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Am Samstag, 9. Februar 2008 23:46 schrieben Sie:
> On Feb 9, 2008 4:08 PM, Wolfgang Jeltsch <[hidden email]> wrote: > > So what would (D1 :* D1) :* (D2 :* D2) mean then? > > Nothing. That value doesn't satisfy the Nat or Post class constraints > and should be taken into consideration. > > Why should :* be provided a meaning? it is an unavoidable syntactical > connective for all that I care. The meaning is provided by class > constraints and that's all that matter from the semantical point of > view. I was just refering to Stefan’s argument that :* should be treated as a form of concatenation. From your point of view, it’s clear, of course. Best wishes, Wolfgang _______________________________________________ Haskell-Cafe mailing list [hidden email] http://www.haskell.org/mailman/listinfo/haskell-cafe |
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Am Samstag, 9. Februar 2008 23:33 schrieben Sie:
> On Feb 8, 2008 4:10 PM, Wolfgang Jeltsch <[hidden email]> wrote: > > Am Donnerstag, 7. Februar 2008 16:31 schrieben Sie: > > > Even if () would be preferred from the programmers point of view (I'm > > > not sure how much we could reduce the number of instances though), it > > > makes the representation less attractive on the user-side. Anyone > > > using the library would find it annoying and would wonder why is it > > > neccessary. > > > > I wouldn't wonder. Leaving out the () :* part just works because our > > type-level "values" are not typed, i.e., there aren't different kinds > > Digit and Number but only kind *. If :+ would be a data constructor (on > > the value level), it would take a number and a digit argument which would > > forbid using a digit as its left argument. > > Well, the fact is that :+ (or :* as it is called now) is not a value > constructor but a type constructor as you said, so I don't think your > example really applies here. Besides, you should be regarded :* as (,) > and not as a constructor which "would take a number and a digit > argument which would forbid using a digit as its left argument." > Indeed, :* exists as a value-level constructor too and works exactly > like that. > > Furthermore, you probably consider using () as natural and logical > because you are still thinking from the implementation side. If you > forget the implementation details and think as a user who barely wants > to write type-level numerical literals, :* is simply an ugly syntactic > requirement which we cannot get rid of (I would be happy to find > another representation closer to a literal, but I couldn't until now). > That is not the case for (), since, as shown in the initial > implementation, can be avoided. > > So, for me, it's just a matter of usability and syntax, the closer the > representation can be to literals, the better. I don't see the > semantic implications of :* as a valid argument. For me, :* is just an > unavoidable ugly syntactical token without meaning. Imagine that for > some reason, adding () as a prefix in every numerical literal made the > implementation of a compiler slightly easier/faster. I bet users would > rant about it till exhaustion :) > > If the argument was that, for some reason, () was proven to speed up > the implementation or make a big maintainability difference (I still > have my doubts) it would maybe make more sense (I still wouldn't be > sure if it pays off though). Maybe it would be a good idea to create a > patch and see what happens :) > > As a side note, I think that type-value digits actually are "typed" > (metatyped maybe is a nicer term?). Class constraints take the role of > types in this case. > > After all (sorry if the definition is imprecise), a type establishes a > set of valid values. "Nat n => n" does exactly that. For example, it > forces type-level naturals to be normalized (i.e. numerals with > leading zeros don't satisfy the Nat constraint) > > > So I consider using a digit on the left > > as "unclean". It's similar to using a number as the second part of a > > cons cell in LISP. > > Again, the comparisson is based on semantical implications of the > implementation which shouldn't be visible for, or at least not taken > into consideration by, the final user. My arguments were not so much about implementation, I think. I’d see a type-level number as a list of digits, and a list has the form x1 : (x2 : (… : (xn : [])…)) or ((…([] `Snoc` x1) `Snoc` …) `Snoc` x(n-1)) `Snoc` xn. From this point of view, it’s reasonable to have the extra () :*. On the other hand, it might be sensible to give the user the illusion that :* is part of a special syntax while it’s actually an operator. I’m not really sure what the better approach is. Best wishes, Wolfgang _______________________________________________ Haskell-Cafe mailing list [hidden email] http://www.haskell.org/mailman/listinfo/haskell-cafe |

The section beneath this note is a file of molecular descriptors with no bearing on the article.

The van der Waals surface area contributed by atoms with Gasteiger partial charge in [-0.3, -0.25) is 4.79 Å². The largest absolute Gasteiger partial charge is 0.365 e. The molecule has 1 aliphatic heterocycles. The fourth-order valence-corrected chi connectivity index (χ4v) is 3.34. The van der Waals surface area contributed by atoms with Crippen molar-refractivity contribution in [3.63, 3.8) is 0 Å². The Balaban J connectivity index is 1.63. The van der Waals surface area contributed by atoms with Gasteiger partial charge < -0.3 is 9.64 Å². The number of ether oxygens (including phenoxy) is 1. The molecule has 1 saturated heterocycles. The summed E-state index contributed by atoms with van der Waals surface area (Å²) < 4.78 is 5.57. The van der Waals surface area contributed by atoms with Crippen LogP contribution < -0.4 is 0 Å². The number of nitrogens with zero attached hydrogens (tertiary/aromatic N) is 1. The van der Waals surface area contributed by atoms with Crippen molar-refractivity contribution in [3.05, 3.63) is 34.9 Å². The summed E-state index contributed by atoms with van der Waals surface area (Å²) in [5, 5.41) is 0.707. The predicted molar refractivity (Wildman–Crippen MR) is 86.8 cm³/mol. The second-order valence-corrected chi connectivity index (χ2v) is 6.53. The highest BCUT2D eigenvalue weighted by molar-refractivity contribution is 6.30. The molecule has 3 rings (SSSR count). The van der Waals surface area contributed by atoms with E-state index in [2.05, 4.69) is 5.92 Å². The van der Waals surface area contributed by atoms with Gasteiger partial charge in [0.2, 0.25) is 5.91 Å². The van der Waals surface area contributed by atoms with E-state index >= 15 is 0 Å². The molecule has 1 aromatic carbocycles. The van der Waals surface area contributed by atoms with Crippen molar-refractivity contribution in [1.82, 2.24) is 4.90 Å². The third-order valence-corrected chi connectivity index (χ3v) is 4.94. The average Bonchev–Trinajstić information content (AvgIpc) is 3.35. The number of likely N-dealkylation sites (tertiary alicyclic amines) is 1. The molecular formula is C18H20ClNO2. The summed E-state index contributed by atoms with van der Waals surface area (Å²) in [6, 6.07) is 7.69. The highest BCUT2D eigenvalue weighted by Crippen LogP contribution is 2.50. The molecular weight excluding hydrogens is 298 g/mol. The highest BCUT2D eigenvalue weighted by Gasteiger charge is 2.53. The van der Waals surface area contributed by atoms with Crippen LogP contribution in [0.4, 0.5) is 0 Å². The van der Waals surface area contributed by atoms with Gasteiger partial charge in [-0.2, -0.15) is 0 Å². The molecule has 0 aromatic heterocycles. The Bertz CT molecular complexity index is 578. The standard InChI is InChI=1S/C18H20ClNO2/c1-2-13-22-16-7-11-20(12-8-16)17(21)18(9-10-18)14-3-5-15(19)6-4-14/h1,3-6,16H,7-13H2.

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> > And finally, vector, which is supposed to build a fixed-sized vector